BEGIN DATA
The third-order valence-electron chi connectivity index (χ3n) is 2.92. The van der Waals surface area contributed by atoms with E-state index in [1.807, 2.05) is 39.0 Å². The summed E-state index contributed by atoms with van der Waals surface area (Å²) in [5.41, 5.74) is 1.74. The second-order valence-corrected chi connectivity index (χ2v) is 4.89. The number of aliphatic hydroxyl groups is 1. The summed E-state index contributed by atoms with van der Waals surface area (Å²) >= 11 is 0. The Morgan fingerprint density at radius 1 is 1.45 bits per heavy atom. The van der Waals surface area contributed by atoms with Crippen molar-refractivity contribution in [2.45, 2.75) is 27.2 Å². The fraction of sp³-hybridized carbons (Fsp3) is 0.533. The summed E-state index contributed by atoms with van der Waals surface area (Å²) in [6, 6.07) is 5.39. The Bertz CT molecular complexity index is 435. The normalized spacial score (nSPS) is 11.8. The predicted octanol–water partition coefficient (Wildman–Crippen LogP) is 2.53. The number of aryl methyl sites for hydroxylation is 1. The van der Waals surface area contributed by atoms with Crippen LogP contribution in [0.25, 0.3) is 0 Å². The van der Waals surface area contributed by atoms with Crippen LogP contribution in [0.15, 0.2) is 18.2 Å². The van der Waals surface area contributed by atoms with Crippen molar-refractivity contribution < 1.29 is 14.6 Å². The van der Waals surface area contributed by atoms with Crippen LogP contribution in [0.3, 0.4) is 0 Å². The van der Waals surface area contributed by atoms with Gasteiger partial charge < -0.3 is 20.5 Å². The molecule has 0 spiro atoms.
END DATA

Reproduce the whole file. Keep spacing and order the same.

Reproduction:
The third-order valence-electron chi connectivity index (χ3n) is 2.92. The van der Waals surface area contributed by atoms with E-state index in [1.807, 2.05) is 39.0 Å². The summed E-state index contributed by atoms with van der Waals surface area (Å²) in [5.41, 5.74) is 1.74. The second-order valence-corrected chi connectivity index (χ2v) is 4.89. The number of aliphatic hydroxyl groups is 1. The summed E-state index contributed by atoms with van der Waals surface area (Å²) >= 11 is 0. The Morgan fingerprint density at radius 1 is 1.45 bits per heavy atom. The van der Waals surface area contributed by atoms with Crippen molar-refractivity contribution in [2.45, 2.75) is 27.2 Å². The fraction of sp³-hybridized carbons (Fsp3) is 0.533. The summed E-state index contributed by atoms with van der Waals surface area (Å²) in [6, 6.07) is 5.39. The Bertz CT molecular complexity index is 435. The normalized spacial score (nSPS) is 11.8. The predicted octanol–water partition coefficient (Wildman–Crippen LogP) is 2.53. The number of aryl methyl sites for hydroxylation is 1. The van der Waals surface area contributed by atoms with Crippen LogP contribution in [0.25, 0.3) is 0 Å². The van der Waals surface area contributed by atoms with Crippen LogP contribution in [0.15, 0.2) is 18.2 Å². The van der Waals surface area contributed by atoms with Crippen molar-refractivity contribution < 1.29 is 14.6 Å². The van der Waals surface area contributed by atoms with Crippen LogP contribution in [0.3, 0.4) is 0 Å². The van der Waals surface area contributed by atoms with Gasteiger partial charge < -0.3 is 20.5 Å². The molecule has 0 spiro atoms.